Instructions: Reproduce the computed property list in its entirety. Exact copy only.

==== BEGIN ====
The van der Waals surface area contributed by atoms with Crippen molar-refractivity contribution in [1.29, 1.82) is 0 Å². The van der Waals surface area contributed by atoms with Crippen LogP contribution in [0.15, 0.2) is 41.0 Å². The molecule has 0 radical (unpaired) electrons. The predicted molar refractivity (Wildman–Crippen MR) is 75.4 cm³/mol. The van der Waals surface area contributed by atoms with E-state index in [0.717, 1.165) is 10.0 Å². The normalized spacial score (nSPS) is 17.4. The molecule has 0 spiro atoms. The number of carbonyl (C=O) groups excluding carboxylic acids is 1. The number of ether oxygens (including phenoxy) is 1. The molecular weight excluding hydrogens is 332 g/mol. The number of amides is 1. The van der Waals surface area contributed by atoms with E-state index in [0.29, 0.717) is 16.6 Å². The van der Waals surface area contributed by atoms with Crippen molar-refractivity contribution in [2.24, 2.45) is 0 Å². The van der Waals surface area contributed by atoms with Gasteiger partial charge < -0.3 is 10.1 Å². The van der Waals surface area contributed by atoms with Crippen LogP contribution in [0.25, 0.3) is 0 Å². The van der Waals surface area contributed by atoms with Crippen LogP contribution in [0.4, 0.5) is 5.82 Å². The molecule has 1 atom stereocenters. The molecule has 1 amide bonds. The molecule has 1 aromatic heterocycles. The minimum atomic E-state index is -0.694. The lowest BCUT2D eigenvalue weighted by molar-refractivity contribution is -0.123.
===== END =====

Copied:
The van der Waals surface area contributed by atoms with Crippen molar-refractivity contribution in [1.29, 1.82) is 0 Å². The van der Waals surface area contributed by atoms with Crippen LogP contribution in [0.15, 0.2) is 41.0 Å². The molecule has 0 radical (unpaired) electrons. The predicted molar refractivity (Wildman–Crippen MR) is 75.4 cm³/mol. The van der Waals surface area contributed by atoms with E-state index in [0.717, 1.165) is 10.0 Å². The normalized spacial score (nSPS) is 17.4. The molecule has 0 spiro atoms. The number of carbonyl (C=O) groups excluding carboxylic acids is 1. The number of ether oxygens (including phenoxy) is 1. The molecular weight excluding hydrogens is 332 g/mol. The number of amides is 1. The van der Waals surface area contributed by atoms with E-state index in [0.29, 0.717) is 16.6 Å². The van der Waals surface area contributed by atoms with Crippen molar-refractivity contribution in [2.24, 2.45) is 0 Å². The van der Waals surface area contributed by atoms with Gasteiger partial charge < -0.3 is 10.1 Å². The van der Waals surface area contributed by atoms with Crippen LogP contribution in [0.25, 0.3) is 0 Å². The van der Waals surface area contributed by atoms with Crippen LogP contribution in [0.4, 0.5) is 5.82 Å². The molecule has 1 atom stereocenters. The molecule has 1 amide bonds. The molecule has 1 aromatic heterocycles. The minimum atomic E-state index is -0.694. The lowest BCUT2D eigenvalue weighted by molar-refractivity contribution is -0.123.